Supply Chains are all of the organizations, people, and processes that are involved in the sourcing, creation, distribution, and consumption of your product or service. Supply Chain Management (SCM) is the effective design, operation, and improvement of this network of organizations and people that may exist on a global basis.
Most organizations have only given serious attention to their supply chain in recent years. Previously, individual organizations were only concerned about their own operations, those that they owned and controlled. Now it is recognised that the product or service that the end customer receives will be influenced by actions across the whole supply chain, and that the success of individual supply chain organizations is strongly influenced by the actions of the other supply chain members. Supply chain management is based on this understanding and is focused on maximizing the performance of the whole supply chain.
Innovation is the hallmark of internet startups. When Karl Seibrecht co-founded Flexe, a company that many call the Airbnb of warehouses, he had recognized a problem for many companies and came up with an innovative solution. Clients of Flexe can add empty warehouse space that they may have to a registry and clients looking for space can search to find a good match. This is very similar to the Airbnb model of people renting out their spare room or their house on a short-term basis. Karl Seibrecht commented to Fortune.com, “At any given moment there are many, many businesses out there that have too much space, while other businesses don’t have enough.” (Morris, 2015)
Social supply Chain management is becoming more of a success tool. It seeks to incorporate social network, social interactions and social data with customers, stateholders and business owners in resulting in an improved customer service. In most supply chains, the following factors are important; Cost Quality Speed
Social media is about building relationships, and it can be used in a supply chain to build and grow communications among trading partners. Information and knowledge gathered from the use of social media by supply chain partners can provide insight into various issues. Social media allows supply chain participants to monitor supply chain events and transactions to keep everyone up-to-date with current situations, such as a delay in shipping or a carrier failed to pick-up a shipment. Providing companies with more timely and insightful information about risks and events, enabling them to make corrective action sooner – minimizing the impact of a supply chain disruption. Despite all the major advances in supply chain management and technology in recent years, most restaurants and their suppliers still don’t have a single, integrated, real-time view of supply and demand when working together in an enterprise. The lack of visibility creates a fractured supply chain; one in which the restaurant operator and its suppliers do not operate in sync, resulting in bloated inventory, excessive waste, supply uncertainty, and poor customer service for all parties concerned. So in many ways, the restaurant industry is defined by paradoxes. Consumers want quality food at affordable prices. Product freshness is a must, regardless of seasonal variability. Cost and customer service come bundled – not à la carte. Here’s how procuring works at a typical restaurant. At the end of dinner service, the chef or sous-chef compiles a list of everything they will need for the next day’s service. Once there are tallies, the chef calls and leaves messages with orders for delivery. Some restaurants order from separate companies for produce, meat, fish, dried goods, and cleaning supplies. Others make one call to a large all-purpose company, such as Sysco or Gordon Food Service – (you know those big trucks you see across the country). Although these companies may get the lowest prices and deliver everything at once, they rarely have the best product.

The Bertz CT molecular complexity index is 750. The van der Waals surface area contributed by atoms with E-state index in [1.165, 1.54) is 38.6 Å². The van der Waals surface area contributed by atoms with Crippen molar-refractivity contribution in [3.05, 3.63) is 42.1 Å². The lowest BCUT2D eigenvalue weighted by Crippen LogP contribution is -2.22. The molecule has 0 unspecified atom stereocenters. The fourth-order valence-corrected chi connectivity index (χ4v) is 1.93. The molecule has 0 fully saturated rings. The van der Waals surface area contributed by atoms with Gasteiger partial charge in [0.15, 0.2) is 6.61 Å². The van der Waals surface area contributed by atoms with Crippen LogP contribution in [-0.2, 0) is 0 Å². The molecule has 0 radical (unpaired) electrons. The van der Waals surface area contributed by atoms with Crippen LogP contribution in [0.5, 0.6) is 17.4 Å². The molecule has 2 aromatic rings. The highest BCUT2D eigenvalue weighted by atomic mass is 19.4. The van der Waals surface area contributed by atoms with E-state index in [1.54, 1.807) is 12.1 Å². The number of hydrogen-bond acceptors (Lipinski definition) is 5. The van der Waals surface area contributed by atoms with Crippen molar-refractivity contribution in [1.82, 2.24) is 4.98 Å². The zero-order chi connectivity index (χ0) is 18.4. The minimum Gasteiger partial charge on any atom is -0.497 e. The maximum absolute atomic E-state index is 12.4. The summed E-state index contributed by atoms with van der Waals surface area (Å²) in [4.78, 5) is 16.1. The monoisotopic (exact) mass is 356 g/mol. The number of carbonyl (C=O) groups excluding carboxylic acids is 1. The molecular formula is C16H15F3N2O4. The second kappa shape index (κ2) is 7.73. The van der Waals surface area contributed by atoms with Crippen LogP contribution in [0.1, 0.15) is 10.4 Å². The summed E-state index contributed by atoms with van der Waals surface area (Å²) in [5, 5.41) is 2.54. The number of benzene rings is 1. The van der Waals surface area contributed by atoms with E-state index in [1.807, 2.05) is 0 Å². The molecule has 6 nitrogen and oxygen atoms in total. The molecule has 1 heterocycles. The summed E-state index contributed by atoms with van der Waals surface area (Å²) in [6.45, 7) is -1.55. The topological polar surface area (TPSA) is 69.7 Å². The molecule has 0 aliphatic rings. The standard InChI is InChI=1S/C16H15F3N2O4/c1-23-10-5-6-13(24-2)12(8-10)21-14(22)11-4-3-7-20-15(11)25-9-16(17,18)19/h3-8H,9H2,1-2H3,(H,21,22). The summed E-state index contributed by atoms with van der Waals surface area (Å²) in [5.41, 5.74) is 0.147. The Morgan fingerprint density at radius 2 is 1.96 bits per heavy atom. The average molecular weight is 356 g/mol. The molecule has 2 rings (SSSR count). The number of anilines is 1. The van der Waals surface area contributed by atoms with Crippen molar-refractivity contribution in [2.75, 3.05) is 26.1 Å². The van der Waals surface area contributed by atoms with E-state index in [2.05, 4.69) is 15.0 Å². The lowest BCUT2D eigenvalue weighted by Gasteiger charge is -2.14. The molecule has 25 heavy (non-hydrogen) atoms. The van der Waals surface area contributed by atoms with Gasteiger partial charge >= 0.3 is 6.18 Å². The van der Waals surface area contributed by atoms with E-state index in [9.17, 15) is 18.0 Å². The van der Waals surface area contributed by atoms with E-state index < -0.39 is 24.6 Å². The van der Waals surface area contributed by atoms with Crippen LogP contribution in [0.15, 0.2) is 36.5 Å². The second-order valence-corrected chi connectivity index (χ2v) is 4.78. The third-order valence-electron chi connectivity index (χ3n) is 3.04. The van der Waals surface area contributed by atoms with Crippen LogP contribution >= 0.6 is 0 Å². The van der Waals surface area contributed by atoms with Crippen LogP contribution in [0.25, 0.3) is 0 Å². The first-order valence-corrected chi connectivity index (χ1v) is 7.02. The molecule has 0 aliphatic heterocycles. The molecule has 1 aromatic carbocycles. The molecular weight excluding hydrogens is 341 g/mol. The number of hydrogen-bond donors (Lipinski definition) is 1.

The management of the flow of goods and services is what is referred to as supply chain management. According to Margaret Rouse at TechTarget, Supply Chain Management is defined as “Supply chain management (SCM) is the oversight of materials, information, and finances as they move in a process from supplier to manufacturer to wholesaler to retailer to consumer. Supply chain management involves coordinating and integrating these flows both within and among companies.” Supply chain management occurs in both product companies and service industries.
There is no better feeling than having your skin hydrated, cared for and clean while using products that support a value, cause or lifestyle you align yourself with – organic, natural, environmentally friendly, cruelty-free, ethically responsible, or all of the above.